Peak 7540 (W6 SS-621) and Kennedy Peak (W6 SS-623) 2 October 2019

Dan (NA6MG) and I headed up to Kennedy Meadows, meeting up at Grumpy Bear’s Restaurant and Tavern at around 0700. First hike was Peak 7540. This is in the Sacatar Trail Wilderness, administered by the BLM. The Wilderness is accessed from Sacatar Trail, according to the BLM website. The Sacatar Trail was originally a wagon road in the old days. We took Sacatar Ranch Road east, left (north) on (I think) Old Corral Road, then right (east) on Sacatar Trail. At 35.989615 -118.0627 (6640 ft) you can park and walk up the dirt road that leads to the north, or drive up it. We drove, but stopped and parked after a quarter mile or so, then we walked up to the saddle (7000 ft) from there.


The road is easy, we both had 4WD or AWD. No clearance issues.

From the saddle we headed west and a bit south up steep slopes


Then up a ridge right and north to the summit, the elevation gain is not much, a few hundred feet up the road then 500 feet (160m) from the saddle. Took and hour or less from the saddle.



Set up the radio


We both made a few QSOs

Date:02/Oct/2019 Summit:W6/SS-621 (7540) Call Used:N6JZT Points: 8 Bonus: 0   

Time Call Band Mode Notes
15:34z W0MNA 14MHz CW
15:35z W0ERI 14MHz CW
15:37z K0LAF 14MHz CW
15:38z K4MF 14MHz CW
15:42z AD0YM 14MHz CW

View of Domelands Wilderness


We made the descent straight down to the saddle, first rocky then sandy


Then we turned around and headed back to town, taking Goman Road (just north of Grumpy Bear’s) a half mile or so to its west end at the town landfill. We took some dirt roads north and west and south to see if we could get closer, but they got rather poor and finally the road was gated, so we went back to the land fill.

Here is where we started, just right of the landfill gate (out of view to the left)


We kept the wire fence of the landfill to our left, the fence ended after a quarter mile (it enclosed the landfill to our left), then continued through sagebrush towards the peak. DSCN1032

We came upon an old overgrown and unmaintained dirt road, whose switchbacks we followed for awhile, but we took one switchback too many so backtracked and headed up the side north side of a gully through pine and brush to a saddle on the summit ridge. Then up through unpleasant rocky scrub to a north summit, which to our chagrin was shorter than a nearby south summit. Took about 5 or 10 minutes to get to the higher summit.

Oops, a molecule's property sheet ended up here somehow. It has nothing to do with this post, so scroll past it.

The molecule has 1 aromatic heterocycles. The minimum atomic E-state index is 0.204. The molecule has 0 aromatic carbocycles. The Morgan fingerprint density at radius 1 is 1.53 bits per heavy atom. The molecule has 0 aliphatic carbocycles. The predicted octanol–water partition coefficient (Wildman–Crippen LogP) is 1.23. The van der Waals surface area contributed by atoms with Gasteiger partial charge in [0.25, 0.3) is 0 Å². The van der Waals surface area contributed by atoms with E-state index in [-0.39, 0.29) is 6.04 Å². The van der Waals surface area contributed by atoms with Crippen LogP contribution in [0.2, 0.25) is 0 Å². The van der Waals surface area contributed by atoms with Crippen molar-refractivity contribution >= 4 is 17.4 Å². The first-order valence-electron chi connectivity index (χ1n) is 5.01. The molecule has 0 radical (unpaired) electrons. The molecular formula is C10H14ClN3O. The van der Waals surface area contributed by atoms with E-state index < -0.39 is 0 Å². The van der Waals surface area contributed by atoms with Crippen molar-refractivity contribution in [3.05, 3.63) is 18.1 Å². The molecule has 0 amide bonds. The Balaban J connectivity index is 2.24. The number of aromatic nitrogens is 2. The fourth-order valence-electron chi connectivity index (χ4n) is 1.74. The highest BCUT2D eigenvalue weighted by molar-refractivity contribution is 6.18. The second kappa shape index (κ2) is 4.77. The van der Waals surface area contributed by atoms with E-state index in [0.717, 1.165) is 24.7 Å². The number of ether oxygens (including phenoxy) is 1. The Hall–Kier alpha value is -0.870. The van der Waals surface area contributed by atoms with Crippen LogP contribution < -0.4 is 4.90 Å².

Looking back at the lower summitDSCN1034

The top is a few feet behind me. In the summit register, the previous ascent was by Mike KX6A more than two years ago! This summit does not get many ascents.


The RBN spots were not working for this SOTA activation, maybe it had disabled our alert after it at heard us for our earlier activation of Pk 7540…I made one QSO with a QRP station WA5ODV, Phil, in Oklahoma. Dan was eventually heard by a SOTA station and was spotted by him. I was happy to get the one QSO for a new unique summit for me! So the activation was a success.

Looking towards the Sacatar Trail Wilderness. On the left I think I can see our Peak 7540, much smaller than the other 9000 foot peaks of the Wilderness.


To descend, we headed straight down steeply on rocky ground, then in a wash, till we came to the meadow.

Looking back up. Looks easy but we found both the ascent and descent tiring and not very enjoyable.


On the east edge of the meadow we came to a hiking and horse riding trail we had seen from above. This took us north back to the landfill. And I still cannot figure out from this photo which of those points on the ridge is the high point!


Then to Grumpy Bear’s


For some well deserved beer and burgers!


We set up camp at in the Kennedy Meadows campground after stopping at the general store to get some beer. The temperature fell to 28F (-2C) during the night. I stayed warm enough in my sleeping bags in the Subaru, but it was too cold to want to get out the telescope. So I just stargazed by eye a few times, the Milky Way was a good sight in this dark sky. At 4AM the constellations Orion, Canis Major, Auriga and Perseus were spectacularly bright.  In the southern sky I could still see some glow from the far away lights of Los Angeles.




Kennedy Track2

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